Of course, there is some assistance, but concerning cull cows, there is a real problem. It was submitted to me and I submit it in a more particular way. Several producers told me that they were losing many thousands of dollars each year. Obviously, this is significant for a farm.

Supply December 2nd, 2004

Mr. Speaker, the minister may explain why he did not meet the Union des producteurs agricoles in Quebec City, I think he will not speak long enough in the House to convince us. The Quebec people themselves and Quebec producers will not be convinced. He is using an artifice, a smoke screen. He is using the excuse that he had to be here in the House.

He could easily have left for a few hours. We could have held our debate. His presence would have been very useful there. He says he is sensitive to the needs of the people. He could have made this a reality and listened to their needs.

What I am telling the minister is, before the crisis, when producers were selling a cull cow, they were getting $700. Today, they are getting $150. The federal assistance is $320 only for the 16% portion. Each producer renews a herd by 25%. This means there is a gap that is not subsidized, that does not receive any assistance from the government. The loss of revenue to the producer is $230 for each cull cow.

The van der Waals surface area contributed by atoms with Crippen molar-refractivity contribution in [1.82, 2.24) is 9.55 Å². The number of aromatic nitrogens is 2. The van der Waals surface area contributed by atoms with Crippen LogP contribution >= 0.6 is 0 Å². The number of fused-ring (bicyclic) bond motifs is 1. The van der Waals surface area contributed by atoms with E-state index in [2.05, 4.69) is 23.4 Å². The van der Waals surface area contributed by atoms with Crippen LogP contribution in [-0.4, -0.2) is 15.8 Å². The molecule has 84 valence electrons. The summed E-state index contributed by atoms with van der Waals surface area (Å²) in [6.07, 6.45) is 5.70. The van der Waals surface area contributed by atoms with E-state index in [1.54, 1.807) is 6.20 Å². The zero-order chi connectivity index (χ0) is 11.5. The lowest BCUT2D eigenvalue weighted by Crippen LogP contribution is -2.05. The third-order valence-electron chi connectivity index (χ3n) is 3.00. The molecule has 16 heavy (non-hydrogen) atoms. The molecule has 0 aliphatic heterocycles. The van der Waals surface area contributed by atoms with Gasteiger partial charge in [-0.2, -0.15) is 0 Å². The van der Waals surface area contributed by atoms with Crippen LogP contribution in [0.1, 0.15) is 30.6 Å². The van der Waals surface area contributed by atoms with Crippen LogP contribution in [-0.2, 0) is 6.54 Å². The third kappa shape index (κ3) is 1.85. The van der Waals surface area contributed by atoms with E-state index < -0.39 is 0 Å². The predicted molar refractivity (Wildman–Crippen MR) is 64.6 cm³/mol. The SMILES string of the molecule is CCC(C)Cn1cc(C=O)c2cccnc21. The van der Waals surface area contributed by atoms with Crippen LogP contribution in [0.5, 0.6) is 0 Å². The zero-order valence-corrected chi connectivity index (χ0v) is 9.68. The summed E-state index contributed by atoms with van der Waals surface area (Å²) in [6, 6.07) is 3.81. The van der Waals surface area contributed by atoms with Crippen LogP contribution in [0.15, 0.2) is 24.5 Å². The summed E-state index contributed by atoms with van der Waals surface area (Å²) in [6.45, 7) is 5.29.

Supply December 2nd, 2004

Mr. Speaker, I will be sharing my time with the member for Richmond—Arthabaska.

It is a pleasure for me to rise in the House today in support of the motion put forward by my colleague from Montcalm, especially since the Saguenay—Lac-Saint-Jean region is particularly affected by the mad cow crisis.

There are three ridings in my region which is a very important farming area. The American border has been closed to the Canadian beef for 18 months now. Meanwhile, our farmers have been suffering. They were simply abandoned by the federal government.